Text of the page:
• ‘It even appears that urban artists on occasion deliberately adopt the flat, outlined Ndebele style to achieve a more ‘African’ look.’
    • ‘The Ndebele women traditionally wore copper and brass rings around their necks arms and legs as a symbol of their status in society and after marriage as a symbol of her bond and faithfulness to her husband.’
    • ‘This marked the birth of the unique musical style and ethos which Mapfumo dubbed chimurenga after the Shona and Ndebele uprisings of 1893 and 1896-97.’
    • ‘A more modern African scene makes up the third display - jars, pebbles, plants and bright Ndebele colours.’
    • ‘She combines her knowledge of Ndebele tradition with the choice of hues and types of colour readily available to her today.’
    • ‘The Ndebele people, recognized for their skill as military strategists before the arrival of the British, make up about 20 percent of the population.’
    • ‘Of real concern is the potential for tribal war between the majority Shona people and the Ndebele tribe.’
    • ‘The triangular arch at the entrance is painted with the geometric patterns typical of Ndebele art.’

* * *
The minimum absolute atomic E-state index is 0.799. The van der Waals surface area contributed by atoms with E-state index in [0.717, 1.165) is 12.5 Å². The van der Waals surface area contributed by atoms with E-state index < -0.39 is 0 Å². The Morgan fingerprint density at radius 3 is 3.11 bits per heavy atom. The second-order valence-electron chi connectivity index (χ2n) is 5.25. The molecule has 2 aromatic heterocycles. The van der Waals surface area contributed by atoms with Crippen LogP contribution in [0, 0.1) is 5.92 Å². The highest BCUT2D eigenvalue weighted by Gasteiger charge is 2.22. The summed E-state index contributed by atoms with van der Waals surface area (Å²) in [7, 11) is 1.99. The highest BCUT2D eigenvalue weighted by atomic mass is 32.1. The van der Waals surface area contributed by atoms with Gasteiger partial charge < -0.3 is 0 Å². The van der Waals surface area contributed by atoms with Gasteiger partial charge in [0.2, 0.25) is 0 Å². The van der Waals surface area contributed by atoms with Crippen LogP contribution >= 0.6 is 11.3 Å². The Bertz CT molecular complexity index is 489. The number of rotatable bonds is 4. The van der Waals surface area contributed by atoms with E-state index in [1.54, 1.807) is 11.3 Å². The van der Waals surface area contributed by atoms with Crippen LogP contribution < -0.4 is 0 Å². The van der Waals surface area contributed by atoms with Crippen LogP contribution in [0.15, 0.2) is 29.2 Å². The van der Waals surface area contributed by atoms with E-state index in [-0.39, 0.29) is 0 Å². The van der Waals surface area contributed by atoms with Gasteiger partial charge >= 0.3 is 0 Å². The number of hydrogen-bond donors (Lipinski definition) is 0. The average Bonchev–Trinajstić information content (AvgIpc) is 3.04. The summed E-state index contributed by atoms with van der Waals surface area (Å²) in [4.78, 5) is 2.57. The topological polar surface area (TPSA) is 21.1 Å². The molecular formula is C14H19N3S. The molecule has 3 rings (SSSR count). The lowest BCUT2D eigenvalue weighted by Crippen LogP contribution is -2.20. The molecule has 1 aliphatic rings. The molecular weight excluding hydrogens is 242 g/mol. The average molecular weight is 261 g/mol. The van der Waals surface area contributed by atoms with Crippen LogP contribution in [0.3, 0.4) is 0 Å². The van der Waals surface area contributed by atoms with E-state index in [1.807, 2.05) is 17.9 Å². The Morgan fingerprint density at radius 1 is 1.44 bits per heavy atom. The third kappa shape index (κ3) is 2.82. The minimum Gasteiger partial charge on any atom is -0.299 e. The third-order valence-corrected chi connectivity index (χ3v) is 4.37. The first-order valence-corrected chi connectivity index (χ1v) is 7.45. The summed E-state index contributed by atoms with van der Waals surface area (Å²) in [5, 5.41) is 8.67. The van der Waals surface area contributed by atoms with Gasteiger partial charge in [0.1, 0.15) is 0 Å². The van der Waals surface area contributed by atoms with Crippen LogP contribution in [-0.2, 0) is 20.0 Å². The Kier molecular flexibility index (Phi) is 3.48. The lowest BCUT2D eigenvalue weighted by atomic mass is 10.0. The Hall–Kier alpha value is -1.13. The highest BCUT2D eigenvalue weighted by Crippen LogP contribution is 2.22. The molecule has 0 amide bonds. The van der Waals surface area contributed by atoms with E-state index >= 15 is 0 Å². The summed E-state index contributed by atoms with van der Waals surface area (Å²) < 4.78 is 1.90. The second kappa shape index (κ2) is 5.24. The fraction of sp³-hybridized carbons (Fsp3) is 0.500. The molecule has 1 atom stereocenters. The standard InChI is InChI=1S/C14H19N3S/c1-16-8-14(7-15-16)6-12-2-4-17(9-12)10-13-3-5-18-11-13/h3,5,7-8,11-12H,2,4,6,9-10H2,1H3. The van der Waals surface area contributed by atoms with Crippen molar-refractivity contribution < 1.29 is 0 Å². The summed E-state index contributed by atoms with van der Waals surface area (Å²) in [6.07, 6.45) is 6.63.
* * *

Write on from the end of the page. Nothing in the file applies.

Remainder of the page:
• ‘Our rallying cry is ‘Sokwanele’ in the Ndebele language and ‘Zvakwana’ in Shona, meaning quite simply ‘Enough is enough’.’
    • ‘Figurative imagery in Ndebele murals is highly stylized, with areas of color delineated by heavy black outlines.’
    • ‘In the alcove of the dormer, we painted, freehand, a pattern inspired by designs that adorn many homes of the South African Ndebele tribe.’
    • ‘The murals became a highly visible assertion of Ndebele identity.’
    • ‘Mat making and related arts and crafts are popular among the Ndebele, Kalanga, and Nambya people.’
    • ‘For example, the Ndebele images of objects such as airplanes, electric pylons, lamp posts, telephones, and Western homes are highly geometricized.’

Origin

The name in the Nguni languages.

Pronunciation

Ndebele

/ˌ(ə)ndəˈbiːliː/